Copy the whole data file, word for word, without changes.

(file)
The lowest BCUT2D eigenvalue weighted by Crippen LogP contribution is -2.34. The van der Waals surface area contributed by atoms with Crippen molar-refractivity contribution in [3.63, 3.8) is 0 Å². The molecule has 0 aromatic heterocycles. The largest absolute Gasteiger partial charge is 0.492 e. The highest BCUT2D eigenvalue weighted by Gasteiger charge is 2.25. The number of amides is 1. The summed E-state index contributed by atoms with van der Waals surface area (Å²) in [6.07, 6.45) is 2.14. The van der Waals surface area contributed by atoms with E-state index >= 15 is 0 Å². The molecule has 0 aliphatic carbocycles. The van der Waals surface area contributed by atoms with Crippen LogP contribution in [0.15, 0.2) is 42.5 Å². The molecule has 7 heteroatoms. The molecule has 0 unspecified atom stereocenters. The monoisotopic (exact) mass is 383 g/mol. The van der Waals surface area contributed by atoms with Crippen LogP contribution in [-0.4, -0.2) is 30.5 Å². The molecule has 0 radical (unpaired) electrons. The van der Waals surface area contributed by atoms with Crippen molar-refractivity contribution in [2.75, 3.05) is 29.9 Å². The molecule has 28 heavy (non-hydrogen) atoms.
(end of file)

The lowest BCUT2D eigenvalue weighted by Crippen LogP contribution is -2.34. The van der Waals surface area contributed by atoms with Crippen molar-refractivity contribution in [3.63, 3.8) is 0 Å². The molecule has 0 aromatic heterocycles. The largest absolute Gasteiger partial charge is 0.492 e. The highest BCUT2D eigenvalue weighted by Gasteiger charge is 2.25. The number of amides is 1. The summed E-state index contributed by atoms with van der Waals surface area (Å²) in [6.07, 6.45) is 2.14. The van der Waals surface area contributed by atoms with E-state index >= 15 is 0 Å². The molecule has 0 aliphatic carbocycles. The van der Waals surface area contributed by atoms with Crippen LogP contribution in [0.15, 0.2) is 42.5 Å². The molecule has 7 heteroatoms. The molecule has 0 unspecified atom stereocenters. The monoisotopic (exact) mass is 383 g/mol. The van der Waals surface area contributed by atoms with Crippen LogP contribution in [-0.4, -0.2) is 30.5 Å². The molecule has 0 radical (unpaired) electrons. The van der Waals surface area contributed by atoms with Crippen molar-refractivity contribution in [2.75, 3.05) is 29.9 Å². The molecule has 28 heavy (non-hydrogen) atoms.